Reflecting on the current level of construction technology and BIM adoption in the UK, Jason Ruddle, COO at Elecosoft urges industry to grasp the opportunities available
As 2016 draws to a close the future for the construction industry may be a little murky as we wait to see how the Brexit path unfolds, but we do at least know that the Level 2 BIM deadline is now past – something the sector has been very focused on. That means BIM is no longer an optional extra for any construction firm looking to work with the public sector. Before we celebrate and move on, however, we must remember that the deadline marked only the end of an opening phase and the start of the next, towards Level 3 BIM.
It will be easy to get caught up in thinking only about Level 3 BIM as the debate gets underway. But some words of caution are merited. Firstly, few contractors have yet fully embraced BIM even at Level 2. Many have made herculean efforts, and gained Level 2 certifications – many of our clients among them – but the work is ongoing to embed and gain business value. Secondly, the construction sector is only at the start of a journey which must see it transform not just around BIM, but to grasp all the opportunities presented by digital technology, smart materials, new manufacturing, sharing models, evolving the use of 3D printing and more. The future vision for UK construction is not only about BIM supporting the lifecycle and operation of assets, but also about how it dovetails with smart cities and future infrastructure.
In its most recent BIM benchmark, the NBS noted that “there is still much work to do and the journey continues. For BIM to realise its transformative potential, investment and change is needed across the sector.” The report, like others, showed that though adoption is steadily growing, it remains incomplete.
The Farmer report recently released by the Construction Leadership Council was titled “Modernise or Die.” Although an alarmist title, we cannot help but agree with the spirit of the piece: the industry’s future does rest upon its shaking off its reluctance to change. Reforming the labour model itself is certainly a part, but taking advantage of the digital construction opportunity is inextricably linked. Adoption of digital construction tools, processes and workflows, BIM included, are a key part of changing the sector’s dependence on labour. All this can greatly help construction companies unlock the efficiencies and savings that they need to sustain the profitability of current models and create new ones.
Get the basics right
It is important that the sector doesn’t rest on its laurels and rush too fast towards the future before it has fully released the benefits of Level 2. It faces a paradigm shift: where Level 2 required the sector to “embrace change and accept that traditional roles within the supply chain and client organisation may need to be redefined.” Level 3 is fully Open BIM and means thinking beyond exchanging construction information when required, to making information open by default. However, as the Digital Built Britain strategy makes clear: the information is just the start. The ultimate value is about how that data is put to work in the built environment, and how it will be used by those who operate assets. But the information and how to manage it lies at the heart of the challenge for contractors.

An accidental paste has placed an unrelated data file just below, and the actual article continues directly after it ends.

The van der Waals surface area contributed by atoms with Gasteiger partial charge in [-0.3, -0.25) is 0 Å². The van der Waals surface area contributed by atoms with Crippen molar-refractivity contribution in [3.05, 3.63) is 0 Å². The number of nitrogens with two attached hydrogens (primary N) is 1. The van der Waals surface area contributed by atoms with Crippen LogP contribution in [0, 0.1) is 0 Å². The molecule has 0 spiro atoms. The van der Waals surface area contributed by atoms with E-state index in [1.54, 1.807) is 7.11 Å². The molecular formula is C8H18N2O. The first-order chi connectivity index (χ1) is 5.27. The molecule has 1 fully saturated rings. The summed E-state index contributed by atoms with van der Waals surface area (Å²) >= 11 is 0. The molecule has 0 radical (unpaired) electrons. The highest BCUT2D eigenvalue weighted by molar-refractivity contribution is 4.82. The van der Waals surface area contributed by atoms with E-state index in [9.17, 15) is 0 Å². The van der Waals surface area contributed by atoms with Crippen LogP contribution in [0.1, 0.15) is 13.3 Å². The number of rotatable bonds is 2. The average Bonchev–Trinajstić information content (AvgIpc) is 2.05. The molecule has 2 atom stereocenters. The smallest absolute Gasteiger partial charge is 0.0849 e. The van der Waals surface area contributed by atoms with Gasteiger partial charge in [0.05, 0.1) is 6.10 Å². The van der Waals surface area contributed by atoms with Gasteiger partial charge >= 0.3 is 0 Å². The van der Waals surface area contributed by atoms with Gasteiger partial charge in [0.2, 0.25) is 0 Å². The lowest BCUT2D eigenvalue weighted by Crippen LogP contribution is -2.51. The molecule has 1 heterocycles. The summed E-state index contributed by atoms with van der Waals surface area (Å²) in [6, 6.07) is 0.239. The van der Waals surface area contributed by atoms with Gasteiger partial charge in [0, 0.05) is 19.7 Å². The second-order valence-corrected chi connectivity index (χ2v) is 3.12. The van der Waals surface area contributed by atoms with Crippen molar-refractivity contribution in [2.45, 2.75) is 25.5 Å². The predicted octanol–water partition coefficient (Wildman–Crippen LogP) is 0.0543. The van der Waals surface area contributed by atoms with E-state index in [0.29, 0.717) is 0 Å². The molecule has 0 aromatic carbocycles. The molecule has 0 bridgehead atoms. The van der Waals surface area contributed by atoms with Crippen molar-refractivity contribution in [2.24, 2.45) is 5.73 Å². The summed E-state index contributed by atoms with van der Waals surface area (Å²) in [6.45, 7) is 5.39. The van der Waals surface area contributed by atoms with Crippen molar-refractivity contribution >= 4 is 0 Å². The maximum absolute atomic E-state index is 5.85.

Reshaping operations for the longer term creates new priorities. It will be important to fully implement nascent BIM processes for managing and sharing information across the business, rather than only on a project-by-project basis for the purpose of scraping standards compliance and ticking the boxes on tenders. Silos must be broken down in businesses, who should invest more purposefully in software platforms which enable digital collaboration and open information exchange – so collaboration between different specialists inside and outside the business can become the norm. They must prioritise digital and data skills too, which means looking to educational programmes including apprenticeships and higher education institutions which are turning out tomorrow’s digital construction leaders.
Regardless of Level 3 BIM, digital change is not optional, and companies who don’t adapt may find themselves falling behind. Addressing current skills gaps, putting missing tools and platforms in place, and addressing technology challenges at a business rather than a project level will be vital. 2016 is the end of the beginning of the digital construction age; BIM will be at the heart of the workflows and processes that enable construction companies to participate. Getting to grips with the essentials of BIM remains a work in progress for many and must remain front and centre of the priority set for the next year.
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